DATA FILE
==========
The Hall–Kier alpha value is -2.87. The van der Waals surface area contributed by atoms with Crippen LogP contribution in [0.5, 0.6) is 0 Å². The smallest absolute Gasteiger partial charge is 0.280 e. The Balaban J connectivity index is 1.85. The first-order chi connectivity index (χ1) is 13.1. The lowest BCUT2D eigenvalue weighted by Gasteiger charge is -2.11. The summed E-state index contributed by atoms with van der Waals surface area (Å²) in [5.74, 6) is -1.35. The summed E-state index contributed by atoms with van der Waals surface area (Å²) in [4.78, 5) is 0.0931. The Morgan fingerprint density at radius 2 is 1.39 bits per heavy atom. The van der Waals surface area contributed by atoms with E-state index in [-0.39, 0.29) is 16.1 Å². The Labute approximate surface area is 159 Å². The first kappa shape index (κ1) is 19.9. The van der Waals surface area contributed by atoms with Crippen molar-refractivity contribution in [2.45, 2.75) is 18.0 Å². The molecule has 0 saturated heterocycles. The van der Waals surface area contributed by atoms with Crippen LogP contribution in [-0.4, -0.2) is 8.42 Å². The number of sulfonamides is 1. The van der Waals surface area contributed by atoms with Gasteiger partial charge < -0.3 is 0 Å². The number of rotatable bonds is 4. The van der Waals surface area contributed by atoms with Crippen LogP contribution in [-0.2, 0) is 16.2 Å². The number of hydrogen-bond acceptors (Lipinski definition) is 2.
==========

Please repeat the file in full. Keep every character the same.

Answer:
The Hall–Kier alpha value is -2.87. The van der Waals surface area contributed by atoms with Crippen LogP contribution in [0.5, 0.6) is 0 Å². The smallest absolute Gasteiger partial charge is 0.280 e. The Balaban J connectivity index is 1.85. The first-order chi connectivity index (χ1) is 13.1. The lowest BCUT2D eigenvalue weighted by Gasteiger charge is -2.11. The summed E-state index contributed by atoms with van der Waals surface area (Å²) in [5.74, 6) is -1.35. The summed E-state index contributed by atoms with van der Waals surface area (Å²) in [4.78, 5) is 0.0931. The Morgan fingerprint density at radius 2 is 1.39 bits per heavy atom. The van der Waals surface area contributed by atoms with E-state index in [-0.39, 0.29) is 16.1 Å². The Labute approximate surface area is 159 Å². The first kappa shape index (κ1) is 19.9. The van der Waals surface area contributed by atoms with Crippen molar-refractivity contribution in [2.45, 2.75) is 18.0 Å². The molecule has 0 saturated heterocycles. The van der Waals surface area contributed by atoms with Crippen LogP contribution in [-0.4, -0.2) is 8.42 Å². The number of sulfonamides is 1. The van der Waals surface area contributed by atoms with Gasteiger partial charge < -0.3 is 0 Å². The number of rotatable bonds is 4. The van der Waals surface area contributed by atoms with Crippen LogP contribution in [-0.2, 0) is 16.2 Å². The number of hydrogen-bond acceptors (Lipinski definition) is 2.